I've been focused on other things so far this year, so I haven't been working out in the garden nearly as much. And without being outside as much, I haven't encountered nearly as many animals as I normally do. This weekend, though, I was able to get out in the back yard for a little while, and I found a few insects flying around. One was a moth that I'd never seen before, Slosson's metalmark (Tortyra slossonia). Very flashy, quite small; it was walking around on a typically huge elderberry flower (technically an inflorescence, or collection of flowers) that was about six inches diameter. It was fairly quiescent, which normally makes for a good photographic subject, but the wind was blowing the plant around fairly frequently, making focusing a challenge. Unfortunately, right as the wind started to settle, the moth was flushed by an approaching butterfly, and I never saw it again. Here's the best image I was able to obtain: a brief write-up on the "little brown jobs" common to birding and butterflying.The plant was in shade, so I had to use flash, and the tone of the image is a bit muted compared to the brilliant metallic orange-red of the wing stripes, but the "face" of this little beast is so interesting I had to show a picture of it somehow. I can't wait to meet this guy again and get some more shots! And over on the sunny side of the house, I saw a pair of male little brown butterflies giving each other problems. Neither one wanted to allow the other a place to perch and bask and (perhaps) espy a passing female. But every now and then one would alight for a few seconds and allow a frame or two to be squeezed off. Here's one that worked, well enough to ID the guy as a Horace's Duskywing (Erynnis horatius): If you're curious, you can see a female E. horatius that I found a few years ago in the "courtyard"; that experience prompted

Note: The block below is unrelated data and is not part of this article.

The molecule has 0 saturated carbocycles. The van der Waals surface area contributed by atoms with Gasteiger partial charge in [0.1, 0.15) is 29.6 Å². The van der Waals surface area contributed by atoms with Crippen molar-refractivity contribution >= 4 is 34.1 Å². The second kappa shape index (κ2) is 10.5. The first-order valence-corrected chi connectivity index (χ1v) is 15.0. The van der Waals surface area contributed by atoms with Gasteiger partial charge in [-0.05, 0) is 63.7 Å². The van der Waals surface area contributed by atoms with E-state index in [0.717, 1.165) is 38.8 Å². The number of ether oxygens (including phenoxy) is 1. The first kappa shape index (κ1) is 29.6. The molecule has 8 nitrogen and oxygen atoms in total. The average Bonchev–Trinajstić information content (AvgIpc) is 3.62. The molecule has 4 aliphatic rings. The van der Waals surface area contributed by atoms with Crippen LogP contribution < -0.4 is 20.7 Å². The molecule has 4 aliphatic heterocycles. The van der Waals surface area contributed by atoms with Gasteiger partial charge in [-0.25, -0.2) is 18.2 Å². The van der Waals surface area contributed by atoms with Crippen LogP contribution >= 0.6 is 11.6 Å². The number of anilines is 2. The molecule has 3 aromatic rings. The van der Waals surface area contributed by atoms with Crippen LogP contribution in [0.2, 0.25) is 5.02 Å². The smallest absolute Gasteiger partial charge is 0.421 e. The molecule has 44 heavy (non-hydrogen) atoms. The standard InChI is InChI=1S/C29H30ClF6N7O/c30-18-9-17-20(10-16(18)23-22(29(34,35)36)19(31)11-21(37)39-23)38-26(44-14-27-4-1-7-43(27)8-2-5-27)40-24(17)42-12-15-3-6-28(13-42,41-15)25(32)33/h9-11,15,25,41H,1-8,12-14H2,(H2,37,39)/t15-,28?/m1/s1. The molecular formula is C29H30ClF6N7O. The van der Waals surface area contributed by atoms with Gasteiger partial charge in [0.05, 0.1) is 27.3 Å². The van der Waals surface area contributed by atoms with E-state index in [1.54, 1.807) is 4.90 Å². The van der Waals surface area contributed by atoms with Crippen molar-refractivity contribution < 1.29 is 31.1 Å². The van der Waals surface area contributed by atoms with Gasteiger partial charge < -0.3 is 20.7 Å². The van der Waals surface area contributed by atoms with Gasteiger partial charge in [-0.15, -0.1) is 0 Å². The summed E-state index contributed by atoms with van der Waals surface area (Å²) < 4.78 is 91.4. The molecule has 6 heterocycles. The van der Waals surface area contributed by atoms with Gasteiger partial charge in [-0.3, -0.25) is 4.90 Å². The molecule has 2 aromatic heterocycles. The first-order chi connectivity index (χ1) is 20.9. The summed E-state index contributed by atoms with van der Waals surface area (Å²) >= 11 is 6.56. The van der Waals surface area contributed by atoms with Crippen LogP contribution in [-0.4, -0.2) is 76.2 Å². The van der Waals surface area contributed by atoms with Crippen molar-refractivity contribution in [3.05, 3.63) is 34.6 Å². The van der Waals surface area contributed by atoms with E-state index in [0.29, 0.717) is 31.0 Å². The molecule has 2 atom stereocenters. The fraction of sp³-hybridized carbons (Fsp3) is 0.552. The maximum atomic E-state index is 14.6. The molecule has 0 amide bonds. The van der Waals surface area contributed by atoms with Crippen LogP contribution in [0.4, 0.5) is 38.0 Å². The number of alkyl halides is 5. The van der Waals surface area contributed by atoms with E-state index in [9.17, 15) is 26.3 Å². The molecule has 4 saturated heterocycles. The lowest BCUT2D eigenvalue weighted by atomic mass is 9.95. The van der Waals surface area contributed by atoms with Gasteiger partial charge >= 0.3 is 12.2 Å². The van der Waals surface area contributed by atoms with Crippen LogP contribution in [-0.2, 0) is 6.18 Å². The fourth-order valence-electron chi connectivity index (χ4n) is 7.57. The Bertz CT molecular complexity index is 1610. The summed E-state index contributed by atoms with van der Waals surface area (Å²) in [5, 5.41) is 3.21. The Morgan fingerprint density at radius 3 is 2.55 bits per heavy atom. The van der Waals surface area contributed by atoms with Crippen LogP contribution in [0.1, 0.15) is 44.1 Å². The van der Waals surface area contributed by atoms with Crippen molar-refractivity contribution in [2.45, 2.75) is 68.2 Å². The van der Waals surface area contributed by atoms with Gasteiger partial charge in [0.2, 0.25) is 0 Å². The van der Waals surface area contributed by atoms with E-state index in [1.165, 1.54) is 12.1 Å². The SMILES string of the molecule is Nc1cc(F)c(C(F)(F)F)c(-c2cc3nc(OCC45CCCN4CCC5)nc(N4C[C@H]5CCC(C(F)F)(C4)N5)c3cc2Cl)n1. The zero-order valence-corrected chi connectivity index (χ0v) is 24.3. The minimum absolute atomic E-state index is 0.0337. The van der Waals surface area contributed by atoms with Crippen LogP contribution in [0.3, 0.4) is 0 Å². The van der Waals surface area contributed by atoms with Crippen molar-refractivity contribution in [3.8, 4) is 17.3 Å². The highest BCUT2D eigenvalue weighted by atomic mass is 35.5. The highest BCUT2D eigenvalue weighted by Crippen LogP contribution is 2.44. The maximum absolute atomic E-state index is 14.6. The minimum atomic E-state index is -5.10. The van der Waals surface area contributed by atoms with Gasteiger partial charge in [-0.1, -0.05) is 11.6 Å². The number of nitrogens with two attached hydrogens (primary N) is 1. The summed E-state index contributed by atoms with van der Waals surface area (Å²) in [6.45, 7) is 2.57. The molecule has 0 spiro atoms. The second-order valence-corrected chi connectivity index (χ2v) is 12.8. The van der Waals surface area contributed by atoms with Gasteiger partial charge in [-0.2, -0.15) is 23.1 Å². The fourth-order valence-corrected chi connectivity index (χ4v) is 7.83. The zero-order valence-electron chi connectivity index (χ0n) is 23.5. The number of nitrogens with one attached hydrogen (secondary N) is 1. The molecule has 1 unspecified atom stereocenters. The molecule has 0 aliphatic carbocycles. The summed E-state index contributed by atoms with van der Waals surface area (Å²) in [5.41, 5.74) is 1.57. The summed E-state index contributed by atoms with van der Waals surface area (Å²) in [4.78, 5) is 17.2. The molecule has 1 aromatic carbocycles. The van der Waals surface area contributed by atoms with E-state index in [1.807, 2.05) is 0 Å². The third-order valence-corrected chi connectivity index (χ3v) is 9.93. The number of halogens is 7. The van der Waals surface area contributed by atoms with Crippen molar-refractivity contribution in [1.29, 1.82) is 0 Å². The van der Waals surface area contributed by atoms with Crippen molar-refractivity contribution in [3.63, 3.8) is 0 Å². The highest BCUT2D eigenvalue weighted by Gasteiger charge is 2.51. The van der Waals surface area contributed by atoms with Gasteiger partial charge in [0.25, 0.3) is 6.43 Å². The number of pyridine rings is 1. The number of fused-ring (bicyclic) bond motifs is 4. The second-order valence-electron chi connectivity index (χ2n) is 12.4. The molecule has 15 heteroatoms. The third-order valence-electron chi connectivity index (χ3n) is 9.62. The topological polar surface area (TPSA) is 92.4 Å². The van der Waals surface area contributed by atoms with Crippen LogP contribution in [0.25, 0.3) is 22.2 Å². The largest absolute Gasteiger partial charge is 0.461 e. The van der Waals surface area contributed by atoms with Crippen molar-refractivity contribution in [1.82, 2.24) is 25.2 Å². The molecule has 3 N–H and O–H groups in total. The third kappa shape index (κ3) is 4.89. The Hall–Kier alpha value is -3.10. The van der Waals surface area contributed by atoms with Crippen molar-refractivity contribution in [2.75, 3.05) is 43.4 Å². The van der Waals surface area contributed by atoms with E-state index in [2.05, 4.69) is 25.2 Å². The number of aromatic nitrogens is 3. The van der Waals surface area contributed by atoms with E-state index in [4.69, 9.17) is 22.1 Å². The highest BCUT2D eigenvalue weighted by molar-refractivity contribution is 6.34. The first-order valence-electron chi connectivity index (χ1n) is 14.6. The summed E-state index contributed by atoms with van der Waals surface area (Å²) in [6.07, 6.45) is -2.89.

I've already mentioned how glad I've been to have the Bahama Sennas I put in last spring (Senna mexicana var. chapmanii). They've attracted my "everyday" sulphur, Cloudless (Phoebis sennae), a nice Sleepy Orange (Eurema nicippe), and now a new butterfly for the yard (one of the only new insects discovered in this windy, windy November), the Orange-barred Sulphur (Phoebis philea):As soon as I saw it, I knew it was a different butterfly than any of the ones I'd seen before. Its size alone made it stand out; this is Florida's largest sulphur butterfly, even larger than the appropriately named Giant Orange Sulphur (P. agarithe). The cloudless sulphurs I see every day, while not exactly shrimpy, look small compared to this hulking giant. The color also made it stand out. The entire underside (that is, what's visible when it has its wings closed) was "rusty" orange, and the orange was particularly prominent when it was flying. I managed to capture a moderately nonhorrible image of the hindwing orange area, although it's nothing to write